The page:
Dolphins have individual signature whistles that are unique to them and their species.
Bottlenose dolphins have whistles which they use to exclusively greet other members of their species, marine biologists in Scotland reported on Wednesday.
Using hydrophones, the researchers made recordings of dolphins swimming in St. Andrews Bay, off the northeastern coast of Scotland, in the summers of 2003 and 2004.
When groups of dolphins met up, they swapped whistles that outwardly sounded the same.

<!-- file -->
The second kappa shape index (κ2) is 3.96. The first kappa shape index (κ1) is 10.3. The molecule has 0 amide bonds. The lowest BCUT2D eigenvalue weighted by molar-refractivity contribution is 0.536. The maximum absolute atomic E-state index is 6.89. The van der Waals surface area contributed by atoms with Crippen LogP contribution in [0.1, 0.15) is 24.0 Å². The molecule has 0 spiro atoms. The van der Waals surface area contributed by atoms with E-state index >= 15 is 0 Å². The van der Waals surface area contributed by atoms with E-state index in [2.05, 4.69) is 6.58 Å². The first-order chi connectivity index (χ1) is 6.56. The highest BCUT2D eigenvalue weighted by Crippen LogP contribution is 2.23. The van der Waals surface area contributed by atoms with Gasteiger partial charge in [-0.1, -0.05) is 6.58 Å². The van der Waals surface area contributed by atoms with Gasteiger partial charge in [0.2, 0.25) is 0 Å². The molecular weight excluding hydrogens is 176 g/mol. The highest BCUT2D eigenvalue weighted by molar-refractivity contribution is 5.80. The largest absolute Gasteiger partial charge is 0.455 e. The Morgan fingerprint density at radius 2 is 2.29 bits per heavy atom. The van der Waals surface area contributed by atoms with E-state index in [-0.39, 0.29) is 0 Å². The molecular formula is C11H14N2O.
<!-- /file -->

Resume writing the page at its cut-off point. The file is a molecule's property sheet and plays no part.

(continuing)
But forensic analysis showed the whistles were in fact individual signatures, for they were never matched or copied by other dolphins.
"Signature whistle exchanges are a significant part of a greeting sequence that allows dolphins to identify conspecifics [members of the same species] when encountering them in the wild," says the study.
The whistles are clearly important, as they were heard in 90 percent of the joinups, says the paper.
One particular signal came from what appeared to be the leader of a group, seemingly giving the OK to fellow dolphins in the team to join up with the other group. Keep on reading...